Judge Won’t Order Apple to Restore ‘Fortnite’ to App Store

Courtesy of Epic Games


A California federal judge has rejected an emergency request by Epic Games to have its blockbuster game Fortnite put back on Apple’s App Store. The decision was issued around midnight, several hours after a court hearing concluded on Monday.

In reaching the decision, U.S. District Court Judge Yvonne Gonzalez Rogers noted that Epic hadn’t demonstrated irreparable harm. “The current predicament appears of its own making,” writes Rogers, later adding, “Epic Games strategically chose to breach its agreements with Apple which changed the status quo.”

That’s in reference to the events of Aug. 14, when Epic Games decided that it had enough with Apple taking a 30 percent cut of in-game purchases. That day, Epic bypassed what it called a “tax” by instituting its own payment system. This move resulted in Apple booting many of Epic’s apps from the App Store. Epic quickly filed a lawsuit claiming antitrust violations through Apple’s use of restrictive contracts and technical measures conditioning access to Apple’s app platform on use of Apple’s payment system. Observers expect a huge showdown that could impact competition in the streaming economy.

In Rogers’ order, she largely bypasses an assessment of the likelihood of success of Epic’s lawsuit. At the hearing, the judge noted that the case was an “interesting” one that could turn on how Epic attempted to define a market. “The battle will not be won or lost here on the TRO [Temporary Restraining Order],” she told the attorneys.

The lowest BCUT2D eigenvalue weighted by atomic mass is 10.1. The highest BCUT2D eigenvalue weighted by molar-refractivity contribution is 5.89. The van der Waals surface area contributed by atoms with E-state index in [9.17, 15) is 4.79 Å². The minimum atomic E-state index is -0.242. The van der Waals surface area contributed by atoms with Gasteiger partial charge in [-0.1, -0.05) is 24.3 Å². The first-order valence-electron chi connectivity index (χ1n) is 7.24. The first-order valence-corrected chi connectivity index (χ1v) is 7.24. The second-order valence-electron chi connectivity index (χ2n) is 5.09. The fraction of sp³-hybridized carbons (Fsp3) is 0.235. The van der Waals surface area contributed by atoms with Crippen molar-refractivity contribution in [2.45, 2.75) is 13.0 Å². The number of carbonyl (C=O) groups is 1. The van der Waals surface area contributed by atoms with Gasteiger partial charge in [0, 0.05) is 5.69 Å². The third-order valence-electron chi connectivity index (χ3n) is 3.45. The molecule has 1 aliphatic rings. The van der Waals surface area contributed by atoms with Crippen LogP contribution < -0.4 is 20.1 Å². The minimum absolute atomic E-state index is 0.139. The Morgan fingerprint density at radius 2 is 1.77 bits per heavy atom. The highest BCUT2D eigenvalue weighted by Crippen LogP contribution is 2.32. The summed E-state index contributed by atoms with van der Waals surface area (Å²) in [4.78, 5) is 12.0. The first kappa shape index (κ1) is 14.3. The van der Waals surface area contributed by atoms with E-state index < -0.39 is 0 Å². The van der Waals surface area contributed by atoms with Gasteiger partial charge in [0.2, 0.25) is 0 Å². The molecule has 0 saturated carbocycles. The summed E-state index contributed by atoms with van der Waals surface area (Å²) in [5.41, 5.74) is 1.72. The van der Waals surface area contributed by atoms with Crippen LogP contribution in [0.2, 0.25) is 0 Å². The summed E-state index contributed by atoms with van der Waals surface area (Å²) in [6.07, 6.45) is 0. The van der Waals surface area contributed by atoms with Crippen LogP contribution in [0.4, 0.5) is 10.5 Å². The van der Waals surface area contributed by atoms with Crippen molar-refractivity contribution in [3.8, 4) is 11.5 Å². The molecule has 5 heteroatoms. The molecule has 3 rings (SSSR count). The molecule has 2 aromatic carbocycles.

While Epic can’t get a judge to immediately put Fortnite back on the Apple App Store because of an absence of irreparable harm, the game company has at least achieved a more limited TRO with respect to the Unreal Engine, the graphics tool that it created for Apple platforms. That tool has been used by others including to create special effects for the Disney Plus series The Mandalorian, and Epic warned that an Apple ban would be disastrous. The judge agrees by saying that not only can Epic show irreparable harm on this end, but that the public interest is served by restoration of the Unreal Engine too.

“The record shows potential significant damage to both the Unreal Engine platform itself, and to the gaming industry generally, including on both third-party developers and gamers,” states the order (read here). “The public context in which this injury arises differs significantly: not only has the underlying agreement not been breached, but the economy is in dire need of increasing avenues for creativity and innovation, not eliminating them. Epic Games and Apple are at liberty to litigate against each other, but their dispute should not create havoc to bystanders.”

The case now moves to its next phase — a judge’s consideration of a preliminary injunction. That will likely have Rogers weighing the merits of the antitrust claims in stronger fashion. A hearing on the injunction motion is scheduled for Sept. 28. Both sides are eyeing a trial by early next year.